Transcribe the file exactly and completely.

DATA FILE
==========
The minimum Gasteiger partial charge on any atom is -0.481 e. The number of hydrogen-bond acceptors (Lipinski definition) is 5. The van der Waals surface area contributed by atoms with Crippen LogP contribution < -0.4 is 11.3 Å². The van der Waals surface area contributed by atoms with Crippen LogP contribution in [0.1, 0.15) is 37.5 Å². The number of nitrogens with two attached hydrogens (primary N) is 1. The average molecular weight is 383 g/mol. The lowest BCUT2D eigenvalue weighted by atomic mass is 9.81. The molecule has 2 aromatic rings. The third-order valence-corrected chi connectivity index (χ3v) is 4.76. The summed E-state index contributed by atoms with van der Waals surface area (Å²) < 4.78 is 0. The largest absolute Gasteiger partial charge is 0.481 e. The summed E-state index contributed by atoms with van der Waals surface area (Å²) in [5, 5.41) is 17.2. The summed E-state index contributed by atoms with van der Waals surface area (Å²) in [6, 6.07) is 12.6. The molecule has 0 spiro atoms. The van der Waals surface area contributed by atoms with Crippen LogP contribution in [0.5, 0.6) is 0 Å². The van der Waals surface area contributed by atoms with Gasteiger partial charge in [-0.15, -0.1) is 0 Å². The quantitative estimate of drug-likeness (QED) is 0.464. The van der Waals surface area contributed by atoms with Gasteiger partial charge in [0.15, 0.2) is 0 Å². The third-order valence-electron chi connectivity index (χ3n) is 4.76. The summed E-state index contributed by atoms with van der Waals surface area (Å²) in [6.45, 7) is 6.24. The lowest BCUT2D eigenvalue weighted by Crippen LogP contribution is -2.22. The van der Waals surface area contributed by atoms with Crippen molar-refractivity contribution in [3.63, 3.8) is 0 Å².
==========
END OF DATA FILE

The minimum Gasteiger partial charge on any atom is -0.481 e. The number of hydrogen-bond acceptors (Lipinski definition) is 5. The van der Waals surface area contributed by atoms with Crippen LogP contribution < -0.4 is 11.3 Å². The van der Waals surface area contributed by atoms with Crippen LogP contribution in [0.1, 0.15) is 37.5 Å². The number of nitrogens with two attached hydrogens (primary N) is 1. The average molecular weight is 383 g/mol. The lowest BCUT2D eigenvalue weighted by atomic mass is 9.81. The molecule has 2 aromatic rings. The third-order valence-corrected chi connectivity index (χ3v) is 4.76. The summed E-state index contributed by atoms with van der Waals surface area (Å²) < 4.78 is 0. The largest absolute Gasteiger partial charge is 0.481 e. The summed E-state index contributed by atoms with van der Waals surface area (Å²) in [5, 5.41) is 17.2. The summed E-state index contributed by atoms with van der Waals surface area (Å²) in [6, 6.07) is 12.6. The molecule has 0 spiro atoms. The van der Waals surface area contributed by atoms with Crippen LogP contribution in [0.5, 0.6) is 0 Å². The van der Waals surface area contributed by atoms with Gasteiger partial charge in [-0.15, -0.1) is 0 Å². The quantitative estimate of drug-likeness (QED) is 0.464. The van der Waals surface area contributed by atoms with Gasteiger partial charge in [0.15, 0.2) is 0 Å². The third-order valence-electron chi connectivity index (χ3n) is 4.76. The summed E-state index contributed by atoms with van der Waals surface area (Å²) in [6.45, 7) is 6.24. The lowest BCUT2D eigenvalue weighted by Crippen LogP contribution is -2.22. The van der Waals surface area contributed by atoms with Crippen molar-refractivity contribution in [3.63, 3.8) is 0 Å².